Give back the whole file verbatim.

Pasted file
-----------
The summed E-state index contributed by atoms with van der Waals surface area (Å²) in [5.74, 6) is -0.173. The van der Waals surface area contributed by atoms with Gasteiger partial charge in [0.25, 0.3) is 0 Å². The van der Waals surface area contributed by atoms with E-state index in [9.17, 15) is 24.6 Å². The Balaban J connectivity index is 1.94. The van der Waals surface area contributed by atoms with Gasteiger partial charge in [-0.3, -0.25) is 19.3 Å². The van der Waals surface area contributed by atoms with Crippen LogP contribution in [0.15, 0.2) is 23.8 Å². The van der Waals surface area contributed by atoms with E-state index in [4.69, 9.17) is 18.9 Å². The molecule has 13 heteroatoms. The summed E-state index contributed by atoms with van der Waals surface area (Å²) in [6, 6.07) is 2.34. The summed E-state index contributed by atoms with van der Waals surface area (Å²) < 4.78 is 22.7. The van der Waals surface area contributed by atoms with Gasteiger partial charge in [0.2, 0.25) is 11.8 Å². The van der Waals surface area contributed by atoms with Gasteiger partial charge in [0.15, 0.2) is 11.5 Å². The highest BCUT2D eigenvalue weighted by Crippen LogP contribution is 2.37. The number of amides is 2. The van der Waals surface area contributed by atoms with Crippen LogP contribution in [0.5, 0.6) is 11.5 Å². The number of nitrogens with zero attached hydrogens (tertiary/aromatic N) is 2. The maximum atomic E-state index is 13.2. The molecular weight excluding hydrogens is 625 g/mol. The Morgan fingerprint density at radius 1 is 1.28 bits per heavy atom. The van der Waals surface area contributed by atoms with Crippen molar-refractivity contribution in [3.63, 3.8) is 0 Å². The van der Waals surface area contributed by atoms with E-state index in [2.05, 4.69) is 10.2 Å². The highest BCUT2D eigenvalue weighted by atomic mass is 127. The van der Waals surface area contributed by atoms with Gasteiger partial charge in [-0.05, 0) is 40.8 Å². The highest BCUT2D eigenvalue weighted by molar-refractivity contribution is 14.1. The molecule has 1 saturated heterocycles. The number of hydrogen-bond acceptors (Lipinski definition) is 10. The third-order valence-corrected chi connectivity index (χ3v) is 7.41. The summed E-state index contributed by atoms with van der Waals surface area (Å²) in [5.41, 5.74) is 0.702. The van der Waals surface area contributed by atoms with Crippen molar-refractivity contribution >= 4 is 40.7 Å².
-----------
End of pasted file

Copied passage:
The summed E-state index contributed by atoms with van der Waals surface area (Å²) in [5.74, 6) is -0.173. The van der Waals surface area contributed by atoms with Gasteiger partial charge in [0.25, 0.3) is 0 Å². The van der Waals surface area contributed by atoms with E-state index in [9.17, 15) is 24.6 Å². The Balaban J connectivity index is 1.94. The van der Waals surface area contributed by atoms with Gasteiger partial charge in [-0.3, -0.25) is 19.3 Å². The van der Waals surface area contributed by atoms with Crippen LogP contribution in [0.15, 0.2) is 23.8 Å². The van der Waals surface area contributed by atoms with E-state index in [4.69, 9.17) is 18.9 Å². The molecule has 13 heteroatoms. The summed E-state index contributed by atoms with van der Waals surface area (Å²) in [6, 6.07) is 2.34. The summed E-state index contributed by atoms with van der Waals surface area (Å²) < 4.78 is 22.7. The van der Waals surface area contributed by atoms with Gasteiger partial charge in [0.2, 0.25) is 11.8 Å². The van der Waals surface area contributed by atoms with Gasteiger partial charge in [0.15, 0.2) is 11.5 Å². The highest BCUT2D eigenvalue weighted by Crippen LogP contribution is 2.37. The number of amides is 2. The van der Waals surface area contributed by atoms with Crippen LogP contribution in [0.5, 0.6) is 11.5 Å². The number of nitrogens with zero attached hydrogens (tertiary/aromatic N) is 2. The maximum atomic E-state index is 13.2. The molecular weight excluding hydrogens is 625 g/mol. The Morgan fingerprint density at radius 1 is 1.28 bits per heavy atom. The van der Waals surface area contributed by atoms with Crippen molar-refractivity contribution in [3.63, 3.8) is 0 Å². The van der Waals surface area contributed by atoms with E-state index in [2.05, 4.69) is 10.2 Å². The highest BCUT2D eigenvalue weighted by atomic mass is 127. The van der Waals surface area contributed by atoms with Gasteiger partial charge in [-0.05, 0) is 40.8 Å². The highest BCUT2D eigenvalue weighted by molar-refractivity contribution is 14.1. The molecule has 1 saturated heterocycles. The number of hydrogen-bond acceptors (Lipinski definition) is 10. The third-order valence-corrected chi connectivity index (χ3v) is 7.41. The summed E-state index contributed by atoms with van der Waals surface area (Å²) in [5.41, 5.74) is 0.702. The van der Waals surface area contributed by atoms with Crippen molar-refractivity contribution >= 4 is 40.7 Å².